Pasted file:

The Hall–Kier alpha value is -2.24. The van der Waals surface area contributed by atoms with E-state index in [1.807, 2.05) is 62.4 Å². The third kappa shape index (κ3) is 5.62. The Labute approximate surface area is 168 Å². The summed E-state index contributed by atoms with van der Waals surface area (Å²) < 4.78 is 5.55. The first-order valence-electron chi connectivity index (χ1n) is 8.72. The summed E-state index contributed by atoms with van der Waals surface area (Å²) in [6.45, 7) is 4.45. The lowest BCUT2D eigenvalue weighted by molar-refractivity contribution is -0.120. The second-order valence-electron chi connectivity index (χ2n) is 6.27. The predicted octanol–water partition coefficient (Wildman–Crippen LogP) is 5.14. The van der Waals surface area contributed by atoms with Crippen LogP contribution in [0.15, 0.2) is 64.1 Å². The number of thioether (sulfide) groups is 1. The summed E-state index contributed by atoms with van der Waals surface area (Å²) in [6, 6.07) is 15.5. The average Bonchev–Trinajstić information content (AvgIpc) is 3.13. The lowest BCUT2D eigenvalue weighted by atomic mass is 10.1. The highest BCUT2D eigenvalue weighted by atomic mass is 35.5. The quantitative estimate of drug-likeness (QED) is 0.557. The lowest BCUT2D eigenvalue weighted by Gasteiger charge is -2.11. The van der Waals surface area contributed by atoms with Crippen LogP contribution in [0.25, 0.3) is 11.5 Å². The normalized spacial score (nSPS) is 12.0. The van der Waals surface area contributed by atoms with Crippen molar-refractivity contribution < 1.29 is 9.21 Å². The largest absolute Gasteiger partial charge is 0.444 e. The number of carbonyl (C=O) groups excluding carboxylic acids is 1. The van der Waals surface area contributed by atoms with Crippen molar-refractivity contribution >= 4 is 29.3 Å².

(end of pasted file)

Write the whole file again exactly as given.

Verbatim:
The Hall–Kier alpha value is -2.24. The van der Waals surface area contributed by atoms with E-state index in [1.807, 2.05) is 62.4 Å². The third kappa shape index (κ3) is 5.62. The Labute approximate surface area is 168 Å². The summed E-state index contributed by atoms with van der Waals surface area (Å²) < 4.78 is 5.55. The first-order valence-electron chi connectivity index (χ1n) is 8.72. The summed E-state index contributed by atoms with van der Waals surface area (Å²) in [6.45, 7) is 4.45. The lowest BCUT2D eigenvalue weighted by molar-refractivity contribution is -0.120. The second-order valence-electron chi connectivity index (χ2n) is 6.27. The predicted octanol–water partition coefficient (Wildman–Crippen LogP) is 5.14. The van der Waals surface area contributed by atoms with Crippen LogP contribution in [0.15, 0.2) is 64.1 Å². The number of thioether (sulfide) groups is 1. The summed E-state index contributed by atoms with van der Waals surface area (Å²) in [6, 6.07) is 15.5. The average Bonchev–Trinajstić information content (AvgIpc) is 3.13. The lowest BCUT2D eigenvalue weighted by atomic mass is 10.1. The highest BCUT2D eigenvalue weighted by atomic mass is 35.5. The quantitative estimate of drug-likeness (QED) is 0.557. The lowest BCUT2D eigenvalue weighted by Gasteiger charge is -2.11. The van der Waals surface area contributed by atoms with Crippen LogP contribution in [0.25, 0.3) is 11.5 Å². The normalized spacial score (nSPS) is 12.0. The van der Waals surface area contributed by atoms with Crippen molar-refractivity contribution < 1.29 is 9.21 Å². The largest absolute Gasteiger partial charge is 0.444 e. The number of carbonyl (C=O) groups excluding carboxylic acids is 1. The van der Waals surface area contributed by atoms with Crippen molar-refractivity contribution >= 4 is 29.3 Å².